Elden Ring’s Tree Sentinel has been harrying me for hours now, and it’s entirely my own fault. More than just a man, he’s a taunt, a symbol. One that is almost impossible to ignore. A colossus in golden armour, astride an equally massive mount. Your eyes are drawn to him the moment you appear in the area he guards. And the first time you engage with him, he’s almost guaranteed to destroy you in a matter of seconds. And the next time, and the next.
I thought I’d moved on from the Tree Sentinel. Explored more of Elden Ring. Acquired weapons and sorcery and spirit allies. When I returned to face him, it was more out of curiosity than the expectation of any real challenge. FromSoftware foresaw my hubris, and the Sentinel took me apart as easily as if I’d never left.
So, I dedicate myself to felling this foe. It takes time and no small amount of tooth-grinding, but eventually he falls. I cheer. Work, repetition and pattern-learning rewarded at last. Perseverance over seemingly insurmountable odds. In most games, this would be the feeling you get from fighting the final boss. Elden Ring offers this experience to you less than fifteen minutes into the game. And there are hundreds more waiting for you out there.
I turn to the horizon. To mist-choked forests, to a red, dying land. To vast lakes and crystal caverns. There’s always more to see, and I want to see it all. These Lands Between are deadly, beautiful and horrific in equal measure. I whistle and my steed answers the call. Together we carve a new path through these lands, as we have before and will again many times over. Elden Ring is a monumental achievement, one that we’ll be returning to for years to come.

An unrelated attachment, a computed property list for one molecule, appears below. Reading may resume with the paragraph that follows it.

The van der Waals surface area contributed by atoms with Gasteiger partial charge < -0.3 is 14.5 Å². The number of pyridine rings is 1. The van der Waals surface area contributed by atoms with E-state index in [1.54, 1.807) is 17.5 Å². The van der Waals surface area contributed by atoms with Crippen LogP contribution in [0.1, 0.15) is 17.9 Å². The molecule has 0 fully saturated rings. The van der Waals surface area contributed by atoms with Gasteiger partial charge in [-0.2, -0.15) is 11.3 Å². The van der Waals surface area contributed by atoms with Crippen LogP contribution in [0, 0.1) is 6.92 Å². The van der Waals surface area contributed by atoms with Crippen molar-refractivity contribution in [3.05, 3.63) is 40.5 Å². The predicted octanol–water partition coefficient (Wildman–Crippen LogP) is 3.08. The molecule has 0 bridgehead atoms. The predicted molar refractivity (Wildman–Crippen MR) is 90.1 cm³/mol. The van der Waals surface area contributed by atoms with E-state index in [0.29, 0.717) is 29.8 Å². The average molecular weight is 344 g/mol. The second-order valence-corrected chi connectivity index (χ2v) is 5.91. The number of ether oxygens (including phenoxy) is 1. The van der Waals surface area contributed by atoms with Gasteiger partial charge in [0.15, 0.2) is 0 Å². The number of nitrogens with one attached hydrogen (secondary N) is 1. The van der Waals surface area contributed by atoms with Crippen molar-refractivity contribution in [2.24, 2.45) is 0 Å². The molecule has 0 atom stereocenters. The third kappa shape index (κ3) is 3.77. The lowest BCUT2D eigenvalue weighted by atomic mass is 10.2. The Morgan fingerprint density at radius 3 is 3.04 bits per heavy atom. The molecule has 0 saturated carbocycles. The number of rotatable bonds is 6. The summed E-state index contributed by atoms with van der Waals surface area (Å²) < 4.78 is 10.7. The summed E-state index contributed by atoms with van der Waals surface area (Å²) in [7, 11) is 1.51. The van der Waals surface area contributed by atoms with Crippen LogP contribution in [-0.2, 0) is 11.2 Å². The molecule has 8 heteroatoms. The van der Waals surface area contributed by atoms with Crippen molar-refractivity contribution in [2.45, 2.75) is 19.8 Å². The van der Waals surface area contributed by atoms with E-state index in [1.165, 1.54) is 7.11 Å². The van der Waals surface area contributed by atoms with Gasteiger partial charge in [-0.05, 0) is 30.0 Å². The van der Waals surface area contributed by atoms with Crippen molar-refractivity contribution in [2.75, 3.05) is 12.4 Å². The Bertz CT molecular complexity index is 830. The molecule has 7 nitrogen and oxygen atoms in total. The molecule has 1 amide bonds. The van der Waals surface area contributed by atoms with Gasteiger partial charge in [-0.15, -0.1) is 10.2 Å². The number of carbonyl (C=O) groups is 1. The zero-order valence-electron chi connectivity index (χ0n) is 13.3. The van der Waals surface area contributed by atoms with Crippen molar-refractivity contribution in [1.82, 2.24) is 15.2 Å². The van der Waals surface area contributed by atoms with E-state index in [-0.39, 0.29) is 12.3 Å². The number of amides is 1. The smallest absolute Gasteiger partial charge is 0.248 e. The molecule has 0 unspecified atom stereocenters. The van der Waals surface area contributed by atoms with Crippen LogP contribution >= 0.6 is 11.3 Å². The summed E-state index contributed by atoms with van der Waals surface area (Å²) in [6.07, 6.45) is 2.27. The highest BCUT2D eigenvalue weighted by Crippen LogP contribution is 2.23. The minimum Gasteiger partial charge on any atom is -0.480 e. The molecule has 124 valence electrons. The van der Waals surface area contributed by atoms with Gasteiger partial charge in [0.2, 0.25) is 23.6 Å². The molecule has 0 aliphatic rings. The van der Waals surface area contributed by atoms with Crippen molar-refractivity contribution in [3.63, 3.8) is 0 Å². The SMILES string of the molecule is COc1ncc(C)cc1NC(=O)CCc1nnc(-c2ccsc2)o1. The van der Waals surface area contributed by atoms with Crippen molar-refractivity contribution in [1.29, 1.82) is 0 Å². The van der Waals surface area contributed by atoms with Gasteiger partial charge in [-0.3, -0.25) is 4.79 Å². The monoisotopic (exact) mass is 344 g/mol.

Elden Ring: On the shoulders of giants
So how does Elden Ring play? In short, it pulls the best parts of previous FromSoftware games together into a tightly-knit, often adrenaline-spiking experience. Sekiro’s stealth and stances. The flexibility afforded by Bloodborne’s Trick Weapons and the way they mesh with the unique flavour of its world. And of course, the structure, terminology, and systems that Demon’s Souls and Dark Souls put in place. Elden Ring owes much to these classics, but not so much that it is kept from transcending, from breaking with the old ways and becoming its own thing entirely. Elden Ring might have Estus, Bonfires and Souls – reskinned as Crimson Tears, Sites of Grace and Runes respectively – but it also blows the Souls formula wide open with its expansive, engaging Open World. And all without losing the specificity of detail and hand-crafted care that have made FromSoftware’s previous games so memorable.
The loot we found along the way
Many games that pride themselves on their epic scope and scale are packed full of diversions and optional objectives. Things to see, caches to find, towers to climb. It is possible to get so bogged down by this checklist of activities that you begin to lose sight of the bigger picture. What am I working towards here? What is all this collecting and exploring and grinding really in service of?